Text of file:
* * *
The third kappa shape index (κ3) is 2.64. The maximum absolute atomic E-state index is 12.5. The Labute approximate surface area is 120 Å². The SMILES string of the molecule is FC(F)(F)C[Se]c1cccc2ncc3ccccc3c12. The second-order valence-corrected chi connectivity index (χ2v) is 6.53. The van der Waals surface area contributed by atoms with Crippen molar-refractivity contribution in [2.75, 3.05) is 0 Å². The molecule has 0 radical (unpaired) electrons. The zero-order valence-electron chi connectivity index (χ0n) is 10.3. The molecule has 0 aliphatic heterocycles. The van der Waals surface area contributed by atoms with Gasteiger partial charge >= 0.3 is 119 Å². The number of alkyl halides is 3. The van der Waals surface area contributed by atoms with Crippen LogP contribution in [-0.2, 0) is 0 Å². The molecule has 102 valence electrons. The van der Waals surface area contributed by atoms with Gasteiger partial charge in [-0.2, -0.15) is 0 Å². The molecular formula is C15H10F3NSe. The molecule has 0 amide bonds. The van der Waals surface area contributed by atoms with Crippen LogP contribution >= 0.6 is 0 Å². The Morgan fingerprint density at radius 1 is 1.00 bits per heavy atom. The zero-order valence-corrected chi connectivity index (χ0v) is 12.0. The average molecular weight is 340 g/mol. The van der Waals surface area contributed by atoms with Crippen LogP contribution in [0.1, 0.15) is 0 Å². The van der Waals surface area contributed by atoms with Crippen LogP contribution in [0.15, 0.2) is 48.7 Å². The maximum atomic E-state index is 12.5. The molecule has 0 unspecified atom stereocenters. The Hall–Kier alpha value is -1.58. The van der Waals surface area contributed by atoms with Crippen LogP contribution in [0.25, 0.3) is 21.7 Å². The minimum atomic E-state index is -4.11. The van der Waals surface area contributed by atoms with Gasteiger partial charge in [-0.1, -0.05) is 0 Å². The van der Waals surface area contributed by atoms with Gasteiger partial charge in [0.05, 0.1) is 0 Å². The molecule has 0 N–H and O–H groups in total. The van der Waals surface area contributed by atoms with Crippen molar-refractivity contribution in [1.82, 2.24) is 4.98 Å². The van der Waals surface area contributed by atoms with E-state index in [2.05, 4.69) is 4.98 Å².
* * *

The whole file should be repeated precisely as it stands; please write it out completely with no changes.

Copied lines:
The third kappa shape index (κ3) is 2.64. The maximum absolute atomic E-state index is 12.5. The Labute approximate surface area is 120 Å². The SMILES string of the molecule is FC(F)(F)C[Se]c1cccc2ncc3ccccc3c12. The second-order valence-corrected chi connectivity index (χ2v) is 6.53. The van der Waals surface area contributed by atoms with Crippen molar-refractivity contribution in [2.75, 3.05) is 0 Å². The molecule has 0 radical (unpaired) electrons. The zero-order valence-electron chi connectivity index (χ0n) is 10.3. The molecule has 0 aliphatic heterocycles. The van der Waals surface area contributed by atoms with Gasteiger partial charge >= 0.3 is 119 Å². The number of alkyl halides is 3. The van der Waals surface area contributed by atoms with Crippen LogP contribution in [-0.2, 0) is 0 Å². The molecule has 102 valence electrons. The van der Waals surface area contributed by atoms with Gasteiger partial charge in [-0.2, -0.15) is 0 Å². The molecular formula is C15H10F3NSe. The molecule has 0 amide bonds. The van der Waals surface area contributed by atoms with Crippen LogP contribution >= 0.6 is 0 Å². The Morgan fingerprint density at radius 1 is 1.00 bits per heavy atom. The zero-order valence-corrected chi connectivity index (χ0v) is 12.0. The average molecular weight is 340 g/mol. The van der Waals surface area contributed by atoms with Crippen LogP contribution in [0.1, 0.15) is 0 Å². The van der Waals surface area contributed by atoms with Crippen LogP contribution in [0.15, 0.2) is 48.7 Å². The maximum atomic E-state index is 12.5. The molecule has 0 unspecified atom stereocenters. The Hall–Kier alpha value is -1.58. The van der Waals surface area contributed by atoms with Crippen LogP contribution in [0.25, 0.3) is 21.7 Å². The minimum atomic E-state index is -4.11. The van der Waals surface area contributed by atoms with Gasteiger partial charge in [-0.1, -0.05) is 0 Å². The van der Waals surface area contributed by atoms with Gasteiger partial charge in [0.05, 0.1) is 0 Å². The molecule has 0 N–H and O–H groups in total. The van der Waals surface area contributed by atoms with Crippen molar-refractivity contribution in [1.82, 2.24) is 4.98 Å². The van der Waals surface area contributed by atoms with E-state index in [2.05, 4.69) is 4.98 Å².